Lectura

How to apply design thinking to your agri business in 6 steps

Design thinking is not exclusively a property of designers. All the great innovators in both literature and business have practised it. It is a working process that has helped teams solve problems with user-centred solutions. Therefore, the ultimate goal is to meet the needs of the individual in a way that is technologically feasible and commercially viable. There are 6 steps in which you can apply this process in your personal life as well as in your agribusiness:

6 steps to apply Design Thinking to your agribusiness:

  1. Empathise: Start by understanding the needs and challenges of customers, whether they are farmers, distributors or consumers. Through surveys and observations, in order to compile insights into their complaints and preferences. Engagement between your team and stakeholders at all levels is necessary to gain a better understanding of the issues within your agribusiness.
  2. Define: Based on the information compiled during the empathy phase, it is time to define the specific problems encountered and the opportunities they may create. It is important to clearly articulate these issues and thus establish a problem statement. An example of this for your agribusiness could be: “Farmers need to adopt more sustainable and inclusive practices to remove the technological barrier and improve their farming activities and economic status”. In such a case, we identify a certain problem affecting a stakeholder related to the sector, highlighting its consequences while focusing on a solution.
  3. Brainstorming: The team will brainstorm to define proposals to the problem presented. It is crucial to foster an unbiased creative environment, using techniques such as idea mapping or ideation sessions to generate a wide range of potential solutions. In the agricultural sector, both the farmer and the entrepreneur must be included and thus collect a greater diversification of solutions.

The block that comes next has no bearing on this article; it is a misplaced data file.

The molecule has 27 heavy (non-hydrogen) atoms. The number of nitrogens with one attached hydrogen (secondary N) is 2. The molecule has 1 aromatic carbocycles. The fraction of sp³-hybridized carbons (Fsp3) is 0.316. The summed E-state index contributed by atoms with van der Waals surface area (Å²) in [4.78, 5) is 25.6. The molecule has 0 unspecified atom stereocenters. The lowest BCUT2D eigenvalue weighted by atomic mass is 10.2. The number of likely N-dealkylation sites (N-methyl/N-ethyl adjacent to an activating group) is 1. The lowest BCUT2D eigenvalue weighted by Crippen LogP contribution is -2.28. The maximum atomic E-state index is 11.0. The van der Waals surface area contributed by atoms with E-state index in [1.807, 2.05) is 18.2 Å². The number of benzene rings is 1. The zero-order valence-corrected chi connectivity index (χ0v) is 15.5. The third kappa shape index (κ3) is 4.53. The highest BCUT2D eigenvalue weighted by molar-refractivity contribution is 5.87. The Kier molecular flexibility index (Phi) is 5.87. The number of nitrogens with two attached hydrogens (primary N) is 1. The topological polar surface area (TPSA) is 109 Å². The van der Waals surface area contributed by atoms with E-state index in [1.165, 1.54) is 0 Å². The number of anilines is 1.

4. Prototyping: Select the most promising ideas from the previous phase and start prototyping the proposed solutions. These can be physical, digital or conceptual, but low cost and easy to produce. In the end, the aim is to test and visualise potential solutions to help us understand how feasible and functional they can be.
  5. Experiment: During this phase the design team will share the prototypes with key audiences, including customers, stakeholders and end-users. Feedback and comments will be sought to redefine and improve the proposed solutions. These opinions will be aimed at rethinking the prototypes presented.
  6. Implement: Once the prototypes have been defined and the most ideal solution has been identified, it is time to implement it in the agribusiness. A plan is developed to scale the solution, allocate resources and involve the necessary stakeholders. It is crucial to monitor and evaluate the performance of the solution presented and make the necessary adjustments in the countries.
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Conclusions

Design thinking is not a one-time project, but a continuous approach to problem solving and innovation. By constantly applying these principles, you can redirect your agribusiness to meet customer needs and be more responsive to market dynamics.

You will learn more about how design thinking will improve your business in our Master in International Agribusiness Management, where our students learn how to be the future leaders of the sector to build their companies or take them to the next level.

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